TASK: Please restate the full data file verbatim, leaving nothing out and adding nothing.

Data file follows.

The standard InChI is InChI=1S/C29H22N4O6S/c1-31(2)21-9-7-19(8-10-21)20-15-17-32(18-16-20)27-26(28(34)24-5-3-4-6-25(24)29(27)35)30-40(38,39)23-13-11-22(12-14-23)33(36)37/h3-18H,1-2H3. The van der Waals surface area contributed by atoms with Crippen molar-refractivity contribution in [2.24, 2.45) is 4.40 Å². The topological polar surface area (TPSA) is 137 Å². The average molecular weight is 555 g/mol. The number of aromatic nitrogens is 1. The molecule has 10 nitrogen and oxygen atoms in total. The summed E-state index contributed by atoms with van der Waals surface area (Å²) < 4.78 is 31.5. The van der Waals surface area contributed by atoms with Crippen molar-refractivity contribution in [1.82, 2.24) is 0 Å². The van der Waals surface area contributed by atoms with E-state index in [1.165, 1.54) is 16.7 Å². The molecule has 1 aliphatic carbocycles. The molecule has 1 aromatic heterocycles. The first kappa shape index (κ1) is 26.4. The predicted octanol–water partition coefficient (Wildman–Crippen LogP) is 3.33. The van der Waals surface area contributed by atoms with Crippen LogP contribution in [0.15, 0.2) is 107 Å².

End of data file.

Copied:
The standard InChI is InChI=1S/C29H22N4O6S/c1-31(2)21-9-7-19(8-10-21)20-15-17-32(18-16-20)27-26(28(34)24-5-3-4-6-25(24)29(27)35)30-40(38,39)23-13-11-22(12-14-23)33(36)37/h3-18H,1-2H3. The van der Waals surface area contributed by atoms with Crippen molar-refractivity contribution in [2.24, 2.45) is 4.40 Å². The topological polar surface area (TPSA) is 137 Å². The average molecular weight is 555 g/mol. The number of aromatic nitrogens is 1. The molecule has 10 nitrogen and oxygen atoms in total. The summed E-state index contributed by atoms with van der Waals surface area (Å²) < 4.78 is 31.5. The van der Waals surface area contributed by atoms with Crippen molar-refractivity contribution in [1.82, 2.24) is 0 Å². The van der Waals surface area contributed by atoms with E-state index in [1.165, 1.54) is 16.7 Å². The molecule has 1 aliphatic carbocycles. The molecule has 1 aromatic heterocycles. The first kappa shape index (κ1) is 26.4. The predicted octanol–water partition coefficient (Wildman–Crippen LogP) is 3.33. The van der Waals surface area contributed by atoms with Crippen LogP contribution in [0.15, 0.2) is 107 Å².